The 207-page report contained about 200 recommendations on how
President Barack Obama can use executive authority to advance the
climate change action plan he announced in June. It was released by
former Colorado Governor Bill Ritter, who briefed U.S. cabinet
officials and senior policy staff focused on energy and climate
policy last week.
The recommendations focus on five areas: doubling energy efficiency;
financing renewable energy; producing natural gas more responsibly;
developing alternative fuels and vehicles; and helping utilities
adapt to the country's changed energy landscape.
They highlight measures that every federal agency can take, said
Heather Zichal, a former energy and climate policy adviser to Obama
who helped coordinate the report.
"The president is going to put pressure on his agencies to identify
areas of opportunity" to help the country meet its goal of slashing
carbon emissions 17 percent below 2005 levels by 2020, said Zichal,
who left the White House in late 2013.
The report was inspired by a meeting last March between Obama and 14
corporate and private sector leaders to discuss ideas to reshape
energy policy. It was produced by the Center for the New Energy
Economy (CNEE) at Colorado State University, with contributions from
more than 100 business leaders, academics, energy experts and
One of the recommendations called on federal agencies to work with
electric utilities and regulators across the country to update
regulations that have created barriers for new clean energy
"As one utility executive put it, today's new energy technologies
are 10 years ahead of utilities in the United States, and utilities
are 10 years ahead of regulations," Ritter said.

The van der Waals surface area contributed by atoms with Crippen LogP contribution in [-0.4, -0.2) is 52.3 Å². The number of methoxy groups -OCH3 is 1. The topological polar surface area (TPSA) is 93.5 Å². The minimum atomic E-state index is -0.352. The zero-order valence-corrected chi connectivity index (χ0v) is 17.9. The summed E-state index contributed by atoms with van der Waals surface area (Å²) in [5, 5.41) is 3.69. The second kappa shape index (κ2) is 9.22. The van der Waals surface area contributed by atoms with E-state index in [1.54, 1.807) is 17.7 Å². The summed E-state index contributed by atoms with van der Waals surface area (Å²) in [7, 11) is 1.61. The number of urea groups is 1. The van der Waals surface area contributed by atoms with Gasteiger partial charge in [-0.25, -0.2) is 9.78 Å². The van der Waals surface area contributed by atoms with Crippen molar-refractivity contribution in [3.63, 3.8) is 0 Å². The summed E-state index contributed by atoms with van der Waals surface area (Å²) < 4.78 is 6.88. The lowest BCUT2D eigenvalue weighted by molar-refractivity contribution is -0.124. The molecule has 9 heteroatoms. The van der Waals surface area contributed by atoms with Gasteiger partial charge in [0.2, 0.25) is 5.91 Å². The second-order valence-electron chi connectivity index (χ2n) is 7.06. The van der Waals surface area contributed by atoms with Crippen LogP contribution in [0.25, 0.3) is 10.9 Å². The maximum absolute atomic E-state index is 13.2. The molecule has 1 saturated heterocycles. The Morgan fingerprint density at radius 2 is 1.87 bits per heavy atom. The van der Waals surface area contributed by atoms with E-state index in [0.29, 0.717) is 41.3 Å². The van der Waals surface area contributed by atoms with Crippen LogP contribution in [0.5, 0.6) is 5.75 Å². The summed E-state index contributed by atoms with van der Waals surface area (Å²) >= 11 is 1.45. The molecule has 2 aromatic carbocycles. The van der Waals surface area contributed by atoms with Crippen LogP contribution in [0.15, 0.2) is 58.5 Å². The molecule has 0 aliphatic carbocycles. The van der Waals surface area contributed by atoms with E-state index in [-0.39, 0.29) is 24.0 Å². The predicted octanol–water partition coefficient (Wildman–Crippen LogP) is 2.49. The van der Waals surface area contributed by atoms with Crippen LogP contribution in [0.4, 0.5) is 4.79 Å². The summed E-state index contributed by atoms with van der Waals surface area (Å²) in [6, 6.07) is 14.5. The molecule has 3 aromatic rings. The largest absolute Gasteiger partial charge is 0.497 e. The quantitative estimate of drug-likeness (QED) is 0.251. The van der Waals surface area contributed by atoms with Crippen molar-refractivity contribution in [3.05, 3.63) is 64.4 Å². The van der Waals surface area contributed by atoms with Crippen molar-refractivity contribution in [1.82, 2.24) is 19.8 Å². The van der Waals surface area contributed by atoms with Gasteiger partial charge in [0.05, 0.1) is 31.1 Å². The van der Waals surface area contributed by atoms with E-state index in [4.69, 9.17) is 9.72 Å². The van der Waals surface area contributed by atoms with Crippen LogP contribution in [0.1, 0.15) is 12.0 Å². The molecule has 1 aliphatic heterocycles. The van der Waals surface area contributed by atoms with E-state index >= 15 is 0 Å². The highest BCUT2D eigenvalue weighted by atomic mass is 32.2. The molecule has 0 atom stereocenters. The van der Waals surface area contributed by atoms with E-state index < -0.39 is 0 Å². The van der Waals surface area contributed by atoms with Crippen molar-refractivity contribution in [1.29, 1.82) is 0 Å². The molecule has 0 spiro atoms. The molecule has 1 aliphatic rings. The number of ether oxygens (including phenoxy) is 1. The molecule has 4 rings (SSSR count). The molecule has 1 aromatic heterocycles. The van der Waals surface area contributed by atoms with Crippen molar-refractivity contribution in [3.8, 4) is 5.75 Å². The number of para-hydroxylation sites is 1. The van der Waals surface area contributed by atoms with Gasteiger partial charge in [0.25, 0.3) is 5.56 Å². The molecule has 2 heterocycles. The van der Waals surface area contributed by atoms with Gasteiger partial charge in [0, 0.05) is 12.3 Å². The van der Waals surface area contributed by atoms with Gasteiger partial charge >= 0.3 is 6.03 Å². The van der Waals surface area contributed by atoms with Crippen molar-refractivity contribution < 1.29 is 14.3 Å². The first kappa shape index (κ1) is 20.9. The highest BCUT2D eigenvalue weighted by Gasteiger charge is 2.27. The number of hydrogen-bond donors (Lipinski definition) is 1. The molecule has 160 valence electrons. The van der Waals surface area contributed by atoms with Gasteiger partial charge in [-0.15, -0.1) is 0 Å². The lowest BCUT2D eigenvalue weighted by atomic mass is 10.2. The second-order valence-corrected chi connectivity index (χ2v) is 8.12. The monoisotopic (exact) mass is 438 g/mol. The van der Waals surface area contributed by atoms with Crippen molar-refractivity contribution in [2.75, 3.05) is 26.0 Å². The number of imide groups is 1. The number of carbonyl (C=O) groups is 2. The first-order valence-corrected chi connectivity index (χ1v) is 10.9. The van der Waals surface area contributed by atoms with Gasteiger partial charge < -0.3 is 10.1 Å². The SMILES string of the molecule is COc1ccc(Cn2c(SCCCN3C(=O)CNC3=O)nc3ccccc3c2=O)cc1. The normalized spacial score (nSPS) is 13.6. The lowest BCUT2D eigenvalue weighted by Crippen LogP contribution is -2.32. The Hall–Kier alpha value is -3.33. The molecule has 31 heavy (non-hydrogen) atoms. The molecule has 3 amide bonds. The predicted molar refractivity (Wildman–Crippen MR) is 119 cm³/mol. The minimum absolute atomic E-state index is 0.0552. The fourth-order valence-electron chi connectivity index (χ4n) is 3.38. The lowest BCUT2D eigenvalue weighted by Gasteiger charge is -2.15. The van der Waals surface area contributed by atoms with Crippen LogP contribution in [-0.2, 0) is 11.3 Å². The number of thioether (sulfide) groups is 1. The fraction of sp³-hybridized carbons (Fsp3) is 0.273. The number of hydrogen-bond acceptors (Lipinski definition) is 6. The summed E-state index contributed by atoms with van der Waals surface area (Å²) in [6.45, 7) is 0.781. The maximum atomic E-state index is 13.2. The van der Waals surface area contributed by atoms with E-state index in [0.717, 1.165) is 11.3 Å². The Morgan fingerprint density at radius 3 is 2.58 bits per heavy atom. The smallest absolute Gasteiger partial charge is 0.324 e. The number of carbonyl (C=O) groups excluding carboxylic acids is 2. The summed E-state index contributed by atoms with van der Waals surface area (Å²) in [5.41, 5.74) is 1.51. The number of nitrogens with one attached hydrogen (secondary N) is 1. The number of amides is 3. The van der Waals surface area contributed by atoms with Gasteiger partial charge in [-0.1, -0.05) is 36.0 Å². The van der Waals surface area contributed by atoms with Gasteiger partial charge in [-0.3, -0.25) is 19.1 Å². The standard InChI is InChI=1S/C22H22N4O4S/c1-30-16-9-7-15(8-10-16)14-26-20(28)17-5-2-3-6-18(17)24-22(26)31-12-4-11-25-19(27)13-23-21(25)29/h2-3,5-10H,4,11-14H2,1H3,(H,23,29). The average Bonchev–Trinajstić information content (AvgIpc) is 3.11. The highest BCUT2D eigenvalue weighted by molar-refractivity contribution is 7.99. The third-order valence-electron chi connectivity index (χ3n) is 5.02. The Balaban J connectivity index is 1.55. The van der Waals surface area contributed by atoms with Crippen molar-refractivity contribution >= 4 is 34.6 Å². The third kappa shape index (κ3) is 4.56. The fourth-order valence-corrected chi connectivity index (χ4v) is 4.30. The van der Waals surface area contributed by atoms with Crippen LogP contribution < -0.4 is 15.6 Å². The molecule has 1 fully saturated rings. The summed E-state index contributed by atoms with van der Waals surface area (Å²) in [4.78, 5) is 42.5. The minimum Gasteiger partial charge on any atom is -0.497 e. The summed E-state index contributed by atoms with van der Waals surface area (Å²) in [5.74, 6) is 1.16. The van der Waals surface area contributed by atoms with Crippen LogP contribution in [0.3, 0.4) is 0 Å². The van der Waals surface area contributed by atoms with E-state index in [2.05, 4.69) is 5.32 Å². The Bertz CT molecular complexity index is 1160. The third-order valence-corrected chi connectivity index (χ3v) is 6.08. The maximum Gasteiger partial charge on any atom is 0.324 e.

Another idea was for the Internal Revenue Service to reform the tax
code to level the playing field for private investors who want to
bankroll clean energy technologies.
Zichal said proposals like a
bipartisan bill introduced last year called the Master Limited
Partnership Parity Act and Real Estate Investment Trusts could offer
the same tax breaks that support fossil fuel projects to the
renewable energy industry.
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The report also calls for a federal process to develop methods to
account for the full costs of various energy choices, including
healthcare costs associated with air pollution.
By calculating those costs, the administration would have more
information and choices to develop a "best of the above" energy
strategy. That's in contrast to the "all of the above" strategy
often cited by the administration.
That strategy uses cost assumptions and acknowledges the need for
the continued use of fossil fuel energy sources while calling for a
ratcheting down in carbon emissions.
"All of the above" has come under criticism, most recently by
several leading U.S. environmental groups that sent a letter last
week to new White House energy adviser John Podesta.
In a reply to the groups, Podesta outlined some of the
administration's accomplishments on the environment, including new
vehicle greenhouse gas emission standards, in light of tough
political opposition from Republicans in Congress.
He noted their attempts to defund the U.S. Environmental Protection
Agency or to weaken its authority to regulate greenhouse gases, and
said he had expected to see more support for the administration's
work from the groups.
"Given this context, I was surprised that you chose to send your
January 16 letter to President Obama," Podesta wrote in his reply.
(Reporting by Valerie Volcovici; editing by Ros Krasny and Amanda
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